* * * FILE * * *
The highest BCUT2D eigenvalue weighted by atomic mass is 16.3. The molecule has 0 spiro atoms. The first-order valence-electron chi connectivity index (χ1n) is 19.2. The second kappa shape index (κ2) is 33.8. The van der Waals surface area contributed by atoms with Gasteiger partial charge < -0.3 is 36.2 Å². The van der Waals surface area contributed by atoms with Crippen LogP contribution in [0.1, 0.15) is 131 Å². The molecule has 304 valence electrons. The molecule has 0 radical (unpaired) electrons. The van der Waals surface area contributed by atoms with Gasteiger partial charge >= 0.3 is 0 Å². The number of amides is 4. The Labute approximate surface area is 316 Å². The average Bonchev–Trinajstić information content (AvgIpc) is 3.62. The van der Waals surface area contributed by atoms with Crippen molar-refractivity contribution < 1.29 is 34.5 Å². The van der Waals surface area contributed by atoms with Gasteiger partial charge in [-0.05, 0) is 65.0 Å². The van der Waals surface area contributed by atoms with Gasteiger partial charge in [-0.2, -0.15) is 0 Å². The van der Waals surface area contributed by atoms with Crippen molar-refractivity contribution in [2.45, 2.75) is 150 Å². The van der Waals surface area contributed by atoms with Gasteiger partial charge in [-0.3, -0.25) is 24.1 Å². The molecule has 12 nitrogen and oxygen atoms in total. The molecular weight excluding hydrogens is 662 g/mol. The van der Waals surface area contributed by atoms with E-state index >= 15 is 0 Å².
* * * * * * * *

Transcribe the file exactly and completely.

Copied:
The highest BCUT2D eigenvalue weighted by atomic mass is 16.3. The molecule has 0 spiro atoms. The first-order valence-electron chi connectivity index (χ1n) is 19.2. The second kappa shape index (κ2) is 33.8. The van der Waals surface area contributed by atoms with Gasteiger partial charge < -0.3 is 36.2 Å². The van der Waals surface area contributed by atoms with Crippen LogP contribution in [0.1, 0.15) is 131 Å². The molecule has 304 valence electrons. The molecule has 0 radical (unpaired) electrons. The van der Waals surface area contributed by atoms with Gasteiger partial charge >= 0.3 is 0 Å². The number of amides is 4. The Labute approximate surface area is 316 Å². The average Bonchev–Trinajstić information content (AvgIpc) is 3.62. The van der Waals surface area contributed by atoms with Crippen molar-refractivity contribution < 1.29 is 34.5 Å². The van der Waals surface area contributed by atoms with Gasteiger partial charge in [-0.05, 0) is 65.0 Å². The van der Waals surface area contributed by atoms with Gasteiger partial charge in [-0.2, -0.15) is 0 Å². The van der Waals surface area contributed by atoms with Crippen molar-refractivity contribution in [2.45, 2.75) is 150 Å². The van der Waals surface area contributed by atoms with Gasteiger partial charge in [-0.3, -0.25) is 24.1 Å². The molecule has 12 nitrogen and oxygen atoms in total. The molecular weight excluding hydrogens is 662 g/mol. The van der Waals surface area contributed by atoms with E-state index >= 15 is 0 Å².